The Top Hospitality HR Role: Beyond a Seat at the Table

By Ken Greger Partner, Ward Howell International | March 17, 2019

In my years as a retained search firm partner, I've heard many times the 'complaint' from human resources executives that they don't have – but want – a seat at the 'table.' The 'table,' of course, is a metaphor for being part of the inner circle, the Executive Committee or C-suite. While I believe this is not only important, but critical to successful enterprises, there is a bigger picture to consider.

But first, some basics: A company's approach to human resources (HR) is, in my opinion, philosophically based, whether by design or default. While there are various shades of importance placed on HR by top management, the bottom line is that a company either cares about its people or it doesn't. It either deeply understands the connection between people, performance and profit or it doesn't.

Anyone who pauses for an instant to think about it knows that every business – no matter what its product (unless we're talking about Bitcoin) – is comprised of people. It is people who make the company successful, and many of them are far removed from the 'table.' They are on the frontline in hotels, factories, and technology companies, to name a few. And, speaking of a "few," very few of the people at the table are making money for the company – revenue is being driven by those frontline employees who serve the customers, and by the sales force, etc. None of this is intended to infer in the slightest that those occupying the C-suite aren't valuable, nor is it my intent to get off track defending their roles. Rather, this commentary is focused on how the top HR executive can add real value.

In her article, Why Every CEO Should Give HR a Seat at the Table , Char Newell, sHRBP, CCLC, CRC and a member of Forbes' Human Resources Council, recounts spending the majority of her career setting up HR departments for companies that didn't have one, and points out that many companies operating without an HR department see personnel matters only as an administrative function (payroll, employee records, compliance, etc.) and don't see the value in HR. She goes on to state the following:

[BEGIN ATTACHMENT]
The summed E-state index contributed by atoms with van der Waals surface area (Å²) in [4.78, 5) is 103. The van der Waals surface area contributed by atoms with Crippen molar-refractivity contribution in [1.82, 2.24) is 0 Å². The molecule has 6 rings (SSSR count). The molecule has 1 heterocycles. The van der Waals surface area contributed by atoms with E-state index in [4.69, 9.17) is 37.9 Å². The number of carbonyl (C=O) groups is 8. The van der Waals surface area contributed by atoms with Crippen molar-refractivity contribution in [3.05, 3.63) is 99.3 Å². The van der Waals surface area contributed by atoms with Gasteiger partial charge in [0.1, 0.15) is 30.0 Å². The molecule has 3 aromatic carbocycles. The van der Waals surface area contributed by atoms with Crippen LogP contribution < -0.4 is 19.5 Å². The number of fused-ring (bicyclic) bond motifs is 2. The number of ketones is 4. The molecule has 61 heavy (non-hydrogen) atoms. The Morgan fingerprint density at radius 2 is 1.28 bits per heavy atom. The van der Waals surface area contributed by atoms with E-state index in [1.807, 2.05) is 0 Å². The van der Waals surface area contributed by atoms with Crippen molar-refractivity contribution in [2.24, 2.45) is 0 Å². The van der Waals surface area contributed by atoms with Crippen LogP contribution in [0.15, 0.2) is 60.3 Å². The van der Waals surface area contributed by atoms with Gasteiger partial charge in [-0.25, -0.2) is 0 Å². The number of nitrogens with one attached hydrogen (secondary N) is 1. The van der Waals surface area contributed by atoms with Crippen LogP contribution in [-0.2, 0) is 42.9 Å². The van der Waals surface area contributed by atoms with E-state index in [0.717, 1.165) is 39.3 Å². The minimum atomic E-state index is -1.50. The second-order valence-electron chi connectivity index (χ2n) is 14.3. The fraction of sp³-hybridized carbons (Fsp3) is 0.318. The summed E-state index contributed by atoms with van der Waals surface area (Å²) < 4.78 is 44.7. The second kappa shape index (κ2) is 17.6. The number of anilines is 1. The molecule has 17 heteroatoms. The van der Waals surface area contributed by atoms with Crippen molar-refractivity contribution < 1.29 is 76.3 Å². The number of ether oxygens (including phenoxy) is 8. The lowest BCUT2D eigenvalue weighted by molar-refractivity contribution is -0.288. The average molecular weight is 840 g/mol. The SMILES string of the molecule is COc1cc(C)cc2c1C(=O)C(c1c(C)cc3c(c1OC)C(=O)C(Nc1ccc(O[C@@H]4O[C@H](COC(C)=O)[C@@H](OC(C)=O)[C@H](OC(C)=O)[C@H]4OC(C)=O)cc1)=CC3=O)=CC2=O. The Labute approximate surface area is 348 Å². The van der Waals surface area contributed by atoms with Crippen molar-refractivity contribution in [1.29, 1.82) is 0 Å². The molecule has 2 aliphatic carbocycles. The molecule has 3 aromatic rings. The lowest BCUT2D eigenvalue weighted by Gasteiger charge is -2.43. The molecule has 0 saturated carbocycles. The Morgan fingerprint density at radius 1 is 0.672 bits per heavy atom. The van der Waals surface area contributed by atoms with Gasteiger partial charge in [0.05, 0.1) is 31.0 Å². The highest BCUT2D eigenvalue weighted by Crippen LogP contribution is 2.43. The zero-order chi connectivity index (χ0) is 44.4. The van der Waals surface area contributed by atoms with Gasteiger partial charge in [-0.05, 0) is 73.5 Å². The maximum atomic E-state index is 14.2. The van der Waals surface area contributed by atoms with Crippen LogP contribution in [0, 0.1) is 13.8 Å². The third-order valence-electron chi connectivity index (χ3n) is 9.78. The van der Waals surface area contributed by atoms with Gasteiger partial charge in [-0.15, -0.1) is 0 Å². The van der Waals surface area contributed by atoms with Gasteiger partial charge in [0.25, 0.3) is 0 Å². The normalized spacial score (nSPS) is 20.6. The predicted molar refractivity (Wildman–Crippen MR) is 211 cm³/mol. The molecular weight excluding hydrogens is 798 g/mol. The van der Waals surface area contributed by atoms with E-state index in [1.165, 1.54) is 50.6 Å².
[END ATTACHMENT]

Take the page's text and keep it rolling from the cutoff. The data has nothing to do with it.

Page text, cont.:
Organizations stand to gain a lot of value from having HR at the table. Our job is to care, nurture and discipline. We build trust while setting the tone of the organization. How we welcome and train each new hire determines the course and the direction of the company. Having a seat at the table allows us insight into the minds of the leadership team and expectations of the department.

At the end of the day, the most typical complaint HR receives is "there's no communication." This is why understanding the thought process of each leader is so important. I've been through a few mergers and acquisitions, and I've found that employees are not updated nearly as often as they should be, especially with all of the planning that the process involves. Often times, messages get tied up at the highest level and never make it down the line to managers.

Choose a Social Network!

The social network you are looking for is not available.

Close

Hotel Newswire Headlines Feed  

Stephanie Hilger
Sridhar Laveti
Robert M. O'Halloran
Megan (Sterritt) Taylor
Suzanne McIntosh
Daniel Link
Coming up in May 2019...

Eco-Friendly Practices: Corporate Social Responsibility

The hotel industry has undertaken a long-term effort to build more responsible and socially conscious businesses. What began with small efforts to reduce waste - such as paperless checkouts and refillable soap dispensers - has evolved into an international movement toward implementing sustainable development practices. In addition to establishing themselves as good corporate citizens, adopting eco-friendly practices is sound business for hotels. According to a recent report from Deloitte, 95% of business travelers believe the hotel industry should be undertaking “green” initiatives, and Millennials are twice as likely to support brands with strong management of environmental and social issues. Given these conclusions, hotels are continuing to innovate in the areas of environmental sustainability. For example, one leading hotel chain has designed special elevators that collect kinetic energy from the moving lift and in the process, they have reduced their energy consumption by 50%  over conventional elevators. Also, they installed an advanced air conditioning system which employs a magnetic mechanical system that makes them more energy efficient. Other hotels are installing Intelligent Building Systems which monitor and control temperatures in rooms, common areas and swimming pools, as well as ventilation and cold water systems. Some hotels are installing Electric Vehicle charging stations, planting rooftop gardens, implementing stringent recycling programs, and insisting on the use of biodegradable materials. Another trend is the creation of Green Teams within a hotel's operation that are tasked to implement earth-friendly practices and manage budgets for green projects. Some hotels have even gone so far as to curtail or eliminate room service, believing that keeping the kitchen open 24/7 isn't terribly sustainable. The May issue of the Hotel Business Review will document what some hotels are doing to integrate sustainable practices into their operations and how they are benefiting from them.